Apparently what they think it needs to have is more power and responsibilities! Since when did the nanny-state become a bi-partisan agenda? Oh right, that's the "compassionate" part of the neo-con platform. Story from the WP:
"WASHINGTON - A bipartisan bill represents the best shot in years to improve the safety of drugs the Food and Drug Administration regulates, but needs bolstering to heal the ailing regulatory agency, witnesses told lawmakers Thursday.
The bill, introduced in August by Sens. Mike Enzi, R-Wyo., and Ted Kennedy, D-Mass., comes on the heels of a string of high-profile drug recalls and safety warnings. Among them was the 2004 withdrawal of the popular painkiller Vioxx after long-term use was linked to an increased risk of heart attack and stroke.
"Millions of Americans rely on the drugs that FDA approves. They take them for sickness. And now the FDA urgently needs treatment," Kennedy said.
Two panels of witnesses, including representatives from industry, consumer and patient groups, praised the bill's timeliness, saying it would improve safety - and the public's confidence.
"The initiative now before you represents the best opportunity in many years to fix these chronic problems," said Dr. Steve Nissen, a Cleveland Clinic cardiologist who served on an FDA advisory panel that in 2001 recommended new warnings on Vioxx.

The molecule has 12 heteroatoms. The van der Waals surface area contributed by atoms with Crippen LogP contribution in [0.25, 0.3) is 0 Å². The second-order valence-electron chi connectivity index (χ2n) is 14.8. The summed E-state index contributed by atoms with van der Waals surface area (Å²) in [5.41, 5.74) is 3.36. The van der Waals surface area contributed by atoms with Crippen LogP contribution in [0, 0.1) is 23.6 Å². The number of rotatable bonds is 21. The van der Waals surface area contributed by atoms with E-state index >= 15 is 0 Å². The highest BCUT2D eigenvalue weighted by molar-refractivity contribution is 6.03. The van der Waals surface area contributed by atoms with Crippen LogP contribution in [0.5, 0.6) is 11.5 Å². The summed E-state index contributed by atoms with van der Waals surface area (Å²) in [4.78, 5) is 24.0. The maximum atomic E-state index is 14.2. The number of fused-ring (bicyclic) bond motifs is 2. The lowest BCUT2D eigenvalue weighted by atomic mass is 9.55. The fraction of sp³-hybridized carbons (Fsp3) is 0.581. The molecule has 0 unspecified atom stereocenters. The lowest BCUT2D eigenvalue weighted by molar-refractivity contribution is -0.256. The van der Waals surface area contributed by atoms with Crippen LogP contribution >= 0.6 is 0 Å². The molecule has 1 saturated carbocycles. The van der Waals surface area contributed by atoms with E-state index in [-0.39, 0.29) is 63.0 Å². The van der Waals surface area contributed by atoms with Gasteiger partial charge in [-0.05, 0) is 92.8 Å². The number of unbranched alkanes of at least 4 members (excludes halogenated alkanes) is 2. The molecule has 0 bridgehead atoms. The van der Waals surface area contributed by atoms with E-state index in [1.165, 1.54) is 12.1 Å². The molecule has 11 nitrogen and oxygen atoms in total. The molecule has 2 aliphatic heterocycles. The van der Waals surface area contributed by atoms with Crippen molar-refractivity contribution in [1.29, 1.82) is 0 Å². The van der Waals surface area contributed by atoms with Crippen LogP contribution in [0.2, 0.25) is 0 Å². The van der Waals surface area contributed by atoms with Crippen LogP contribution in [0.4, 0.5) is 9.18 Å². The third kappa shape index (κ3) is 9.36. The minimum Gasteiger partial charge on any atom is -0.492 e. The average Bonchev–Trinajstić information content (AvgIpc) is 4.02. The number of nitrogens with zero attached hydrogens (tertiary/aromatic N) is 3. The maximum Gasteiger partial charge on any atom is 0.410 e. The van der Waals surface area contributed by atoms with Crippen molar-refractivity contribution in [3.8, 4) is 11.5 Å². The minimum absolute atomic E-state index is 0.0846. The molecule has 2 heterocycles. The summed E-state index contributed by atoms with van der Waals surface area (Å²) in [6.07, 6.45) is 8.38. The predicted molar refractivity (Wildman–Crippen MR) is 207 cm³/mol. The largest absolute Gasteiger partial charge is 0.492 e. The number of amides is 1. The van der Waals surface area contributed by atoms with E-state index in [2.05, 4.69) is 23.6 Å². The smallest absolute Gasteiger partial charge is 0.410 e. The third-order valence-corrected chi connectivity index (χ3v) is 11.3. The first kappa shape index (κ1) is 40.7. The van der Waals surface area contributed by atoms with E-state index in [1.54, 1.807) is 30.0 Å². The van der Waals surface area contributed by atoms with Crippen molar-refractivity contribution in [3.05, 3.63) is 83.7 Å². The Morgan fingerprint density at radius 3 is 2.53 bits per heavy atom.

Some of the bill's provisions, including a temporary ban on consumer advertising of newly approved drugs, echo proposals made in a September report on drug safety commissioned by the FDA. The report found that the FDA cannot track the safety of new drugs, nor respond quickly to problems, for want of money, people and power.
More likely, drug companies need to run more trials before releasing a drug and spend more money on R&D than advertising. Most of the failures stated in the paper (Vioxx) are the fault of the pharmaceutical industry. Merck knew about the issues with Vioxx before it ever got to market and pushed it through counting on the bumbling FDA to approve it (ps - the FDA knew too, and tried to cover it up).
Secondly, this reform is basically a fluffy cloud of whipped air. The FDA doesn't need little tweaks, it needs to be burned to the ground and replaced with something else. How about instead of letting a politically-controlled arm of the executive branch decide what drugs get approved we have some sort of body made up of medical authorities and pharmacologists that asses the risks and benefits of new drugs and make a scientifically sound decision and hold big pharma to task? Or would that just be too sane for this country to handle?
If its shiny, purple, new and has the potential to make billions the FDA slides it through like a fish oil suppository. If its a vaccine for an STD or a cheap OTC contraceptive it gets bound up like a dolphin in a tuna trap. The FDA's problems are the same problems as FEMA's: it's agenda is the agenda of whatever the current administration happens to be.
Politically-appointed bueurocrats are the ones pulling the switches, not the medical community -- thats the problem with the FDA. Increasing after-the-fact fines on drug companies does nothing to address the underlying, shall I say it, diseased state of our healthcare system?